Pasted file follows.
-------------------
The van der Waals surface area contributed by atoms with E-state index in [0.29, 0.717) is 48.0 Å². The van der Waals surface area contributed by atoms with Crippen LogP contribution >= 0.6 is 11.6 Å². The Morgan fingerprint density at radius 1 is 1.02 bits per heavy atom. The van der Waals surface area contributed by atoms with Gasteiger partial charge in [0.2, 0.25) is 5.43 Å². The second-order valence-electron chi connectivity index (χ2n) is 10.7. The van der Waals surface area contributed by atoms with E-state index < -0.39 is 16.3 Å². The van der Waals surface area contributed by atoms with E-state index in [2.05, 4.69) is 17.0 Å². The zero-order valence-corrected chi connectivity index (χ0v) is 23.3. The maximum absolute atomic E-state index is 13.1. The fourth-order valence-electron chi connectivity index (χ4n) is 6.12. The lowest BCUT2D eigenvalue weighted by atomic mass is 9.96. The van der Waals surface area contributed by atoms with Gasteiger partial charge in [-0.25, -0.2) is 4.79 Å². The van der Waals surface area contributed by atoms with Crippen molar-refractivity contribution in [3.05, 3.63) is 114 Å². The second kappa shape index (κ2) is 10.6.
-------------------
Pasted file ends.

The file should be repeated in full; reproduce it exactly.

The van der Waals surface area contributed by atoms with E-state index in [0.29, 0.717) is 48.0 Å². The van der Waals surface area contributed by atoms with Crippen LogP contribution >= 0.6 is 11.6 Å². The Morgan fingerprint density at radius 1 is 1.02 bits per heavy atom. The van der Waals surface area contributed by atoms with Gasteiger partial charge in [0.2, 0.25) is 5.43 Å². The second-order valence-electron chi connectivity index (χ2n) is 10.7. The van der Waals surface area contributed by atoms with E-state index < -0.39 is 16.3 Å². The van der Waals surface area contributed by atoms with E-state index in [2.05, 4.69) is 17.0 Å². The zero-order valence-corrected chi connectivity index (χ0v) is 23.3. The maximum absolute atomic E-state index is 13.1. The fourth-order valence-electron chi connectivity index (χ4n) is 6.12. The lowest BCUT2D eigenvalue weighted by atomic mass is 9.96. The van der Waals surface area contributed by atoms with Gasteiger partial charge in [-0.25, -0.2) is 4.79 Å². The van der Waals surface area contributed by atoms with Crippen molar-refractivity contribution in [3.05, 3.63) is 114 Å². The second kappa shape index (κ2) is 10.6.